“But first we have to fight over the names because everybody wants to be certain countries, like everybody wants to be the U.S.A and Britain and Canada and Australia and Switzerland…nobody wants to be rags of countries like Congo, like Somalia, like Iraq, like Sudan – who wants to be a terrible place of hunger and things falling apart?”
So shares Darling, the ten-year-old protagonist of NoViolet Bulawayo’s gorgeous debut We Need New Names, as she and her friends play “country-game,” where your value and worth is determined by the nation you are assigned. But upon her arrival to the U.S.A from Zimbabwe some years later, Darling comes to realize that the U.S.A of her reality is far from the country of her childhood games and desires.From We Need New Names’ first paragraph we are enveloped in the world of Darling and her crew of friends as they navigate friendship and hunger in the midst of civil turmoil in Zimbabwe beneath the rule of Robert Mugabe. Each member of this collective of comrades holds a name that is chewy and full in the mouth: Bastard, Chipo, Godknows, Sbho, Stina. In fact, each name given in the novel, from neighborhoods where wealthy, predominately white Zimbabweans live (Budapest), to the dialectal name for Michigan’s most populous city when heard by the ears of Darling and her friends (“Destroyedmichygen”), teaches the reader that the names we are born with and the names we are given hold significance and weight beyond a sound in the throat.
This novel forces the reader to pay attention: Bulawayo does not use quotation marks during dialogue. A chapter of the novel switches from the first person singular to first person plural. We learn to check our assumptions, and enter through the door that Darling leaves open. Through Darling’s eyes we witness a Zimbabwe ravaged by an unstable political regime and its aftershocks of political and social unrest, an interrupted education system, and random, yet orchestrated acts of violence from paramilitary men. We experience war, rape, immigration and sexuality anew through Darling – this is the power of her unique, fully-realized voice. But Bulawayo does much more than recount tragic moments: the strength of her lyrical prose is her ability to relay Darling’s story with humor and energy. The reader fully trusts our protagonist and guide as she moves from childhood play steeped in both innocence and tragedy, to navigating burgeoning adulthood and sexuality with her American friends in Detroit. The juxtaposition of these two sets of “play” is a powerful method to highlight the impact of external forces on the coming-of-age experience.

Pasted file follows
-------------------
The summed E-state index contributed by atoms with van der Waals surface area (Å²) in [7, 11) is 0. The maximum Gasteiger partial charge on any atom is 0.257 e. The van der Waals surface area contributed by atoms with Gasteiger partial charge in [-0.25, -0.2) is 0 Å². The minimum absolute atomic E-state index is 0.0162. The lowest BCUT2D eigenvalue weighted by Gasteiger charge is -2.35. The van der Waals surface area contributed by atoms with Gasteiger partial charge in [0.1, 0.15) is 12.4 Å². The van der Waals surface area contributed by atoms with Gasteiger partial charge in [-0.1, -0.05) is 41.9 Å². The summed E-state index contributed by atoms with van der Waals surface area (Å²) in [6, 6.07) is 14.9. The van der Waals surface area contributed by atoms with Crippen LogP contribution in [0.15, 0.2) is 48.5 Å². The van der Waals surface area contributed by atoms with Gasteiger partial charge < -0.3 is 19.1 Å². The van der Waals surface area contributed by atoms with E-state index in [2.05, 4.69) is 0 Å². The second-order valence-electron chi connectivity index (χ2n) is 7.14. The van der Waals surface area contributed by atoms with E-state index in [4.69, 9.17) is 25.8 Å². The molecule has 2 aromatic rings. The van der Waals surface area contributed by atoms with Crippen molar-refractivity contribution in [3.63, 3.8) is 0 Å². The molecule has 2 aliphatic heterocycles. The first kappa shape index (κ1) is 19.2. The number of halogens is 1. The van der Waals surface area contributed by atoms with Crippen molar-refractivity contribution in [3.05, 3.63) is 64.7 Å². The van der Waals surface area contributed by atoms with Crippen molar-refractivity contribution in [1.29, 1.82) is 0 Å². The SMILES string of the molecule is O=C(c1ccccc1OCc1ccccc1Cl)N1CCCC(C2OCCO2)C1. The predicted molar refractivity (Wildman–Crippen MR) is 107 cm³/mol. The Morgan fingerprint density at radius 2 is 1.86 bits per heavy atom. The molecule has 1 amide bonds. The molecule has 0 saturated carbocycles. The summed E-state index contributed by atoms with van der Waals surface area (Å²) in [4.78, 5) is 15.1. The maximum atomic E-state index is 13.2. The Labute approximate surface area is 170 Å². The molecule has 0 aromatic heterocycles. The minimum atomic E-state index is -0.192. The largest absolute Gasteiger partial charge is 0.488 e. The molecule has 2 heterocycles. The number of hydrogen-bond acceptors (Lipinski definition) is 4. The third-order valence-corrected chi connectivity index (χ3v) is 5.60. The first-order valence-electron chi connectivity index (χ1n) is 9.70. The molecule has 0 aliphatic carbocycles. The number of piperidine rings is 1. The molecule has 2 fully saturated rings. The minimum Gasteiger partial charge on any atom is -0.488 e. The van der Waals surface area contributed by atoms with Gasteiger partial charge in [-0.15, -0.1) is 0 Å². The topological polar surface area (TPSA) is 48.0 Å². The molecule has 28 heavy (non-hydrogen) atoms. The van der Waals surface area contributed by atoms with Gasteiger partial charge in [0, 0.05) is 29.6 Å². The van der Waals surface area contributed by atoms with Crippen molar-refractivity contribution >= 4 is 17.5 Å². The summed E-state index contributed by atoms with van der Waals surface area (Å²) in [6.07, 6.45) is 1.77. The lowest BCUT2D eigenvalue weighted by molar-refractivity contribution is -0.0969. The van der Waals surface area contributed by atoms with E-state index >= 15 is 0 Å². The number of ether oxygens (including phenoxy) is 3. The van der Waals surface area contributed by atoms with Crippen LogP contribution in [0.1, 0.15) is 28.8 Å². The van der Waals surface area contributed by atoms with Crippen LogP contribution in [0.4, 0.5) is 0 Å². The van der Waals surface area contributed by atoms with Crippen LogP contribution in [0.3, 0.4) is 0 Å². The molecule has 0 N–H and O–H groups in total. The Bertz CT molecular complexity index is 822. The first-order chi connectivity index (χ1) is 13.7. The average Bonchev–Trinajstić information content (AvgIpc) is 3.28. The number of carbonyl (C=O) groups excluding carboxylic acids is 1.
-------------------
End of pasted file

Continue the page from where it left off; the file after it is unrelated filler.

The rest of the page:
The horror of national turmoil comes with blurred lines: the evil is not African, or European, or Black, or White, but is amorphous and messy and therefore all the more frightening. In one scene, paramilitary men forcibly remove a wealthy White couple from their Budapest home. Darling and her friends, in Budapest to steal guavas, watch hidden from a tree. Through Bulawayo’s storytelling, the reader feels both derision for the couple and their opulent access in the wake of so much poverty, and empathy for them as they watch their home wrenched from their grasp. Darling and friends raid the sacked house for food once the paramilitary take the couple away, and Darling answers the couple’s phone when it rings, initiating a matter-of-fact conversation with the alarmed caller. Tragedy plays out here through Darling’s innocence, through her desire to start the chilling conversation all over again so she can be sure to call the white woman panicking on the line “ma’am.”
While we may not intimately know the history of Zimbabwe, each reader can connect with the experience of displacement and an uprooted identity. Upon Darling’s move to Detroit in the latter half of the novel, we hear the changes in her voice and sense of self as she adopts American slang that her old Zimbabwean friend Chipo greets with scorn during a Skype conversation: “Darling, my dear, you left the house burning and you have the guts to tell me, in that stupid accent that you were not even born with, that doesn’t even suit you, that this is your country?”
But then we also receive humor, so much humor in this novel. In Detroit Darling’s African-ness rears its head at a wedding reception as she strikes a misbehaving child, leaving a stunned and slack-jawed audience. With such moments the reader sees specificity in place of expectations and stereotypes.
Ultimately, the theme of naming that runs throughout We Need New Names encourages the reader to un-name; to see immigration, identity, war, and Africa differently from how we did when we entered the novel. To paraphrase Ms. Balawayo, we need new definitions.